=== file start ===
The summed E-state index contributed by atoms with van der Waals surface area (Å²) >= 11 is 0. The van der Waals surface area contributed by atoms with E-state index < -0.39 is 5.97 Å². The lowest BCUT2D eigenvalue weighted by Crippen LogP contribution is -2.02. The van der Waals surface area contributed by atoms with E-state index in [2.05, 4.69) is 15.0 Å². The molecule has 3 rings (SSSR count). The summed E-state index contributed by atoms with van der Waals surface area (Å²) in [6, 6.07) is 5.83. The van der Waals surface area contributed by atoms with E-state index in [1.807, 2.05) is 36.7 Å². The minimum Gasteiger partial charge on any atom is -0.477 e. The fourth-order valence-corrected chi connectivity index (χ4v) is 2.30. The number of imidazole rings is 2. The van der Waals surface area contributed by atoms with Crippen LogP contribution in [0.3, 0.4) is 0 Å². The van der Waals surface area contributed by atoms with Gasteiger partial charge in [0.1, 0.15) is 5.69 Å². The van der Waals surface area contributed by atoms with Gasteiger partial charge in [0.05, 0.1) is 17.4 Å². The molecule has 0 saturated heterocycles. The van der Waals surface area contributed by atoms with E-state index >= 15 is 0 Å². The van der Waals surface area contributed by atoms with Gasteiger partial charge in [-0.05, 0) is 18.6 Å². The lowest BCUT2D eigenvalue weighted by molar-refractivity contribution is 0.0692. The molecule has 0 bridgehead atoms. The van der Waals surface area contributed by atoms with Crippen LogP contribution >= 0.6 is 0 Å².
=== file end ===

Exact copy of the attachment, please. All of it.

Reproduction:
The summed E-state index contributed by atoms with van der Waals surface area (Å²) >= 11 is 0. The van der Waals surface area contributed by atoms with E-state index < -0.39 is 5.97 Å². The lowest BCUT2D eigenvalue weighted by Crippen LogP contribution is -2.02. The van der Waals surface area contributed by atoms with E-state index in [2.05, 4.69) is 15.0 Å². The molecule has 3 rings (SSSR count). The summed E-state index contributed by atoms with van der Waals surface area (Å²) in [6, 6.07) is 5.83. The van der Waals surface area contributed by atoms with E-state index in [1.807, 2.05) is 36.7 Å². The minimum Gasteiger partial charge on any atom is -0.477 e. The fourth-order valence-corrected chi connectivity index (χ4v) is 2.30. The number of imidazole rings is 2. The van der Waals surface area contributed by atoms with Crippen LogP contribution in [0.3, 0.4) is 0 Å². The van der Waals surface area contributed by atoms with Gasteiger partial charge in [0.1, 0.15) is 5.69 Å². The van der Waals surface area contributed by atoms with Gasteiger partial charge in [0.05, 0.1) is 17.4 Å². The molecule has 0 saturated heterocycles. The van der Waals surface area contributed by atoms with E-state index >= 15 is 0 Å². The van der Waals surface area contributed by atoms with Gasteiger partial charge in [-0.05, 0) is 18.6 Å². The lowest BCUT2D eigenvalue weighted by molar-refractivity contribution is 0.0692. The molecule has 0 bridgehead atoms. The van der Waals surface area contributed by atoms with Crippen LogP contribution >= 0.6 is 0 Å².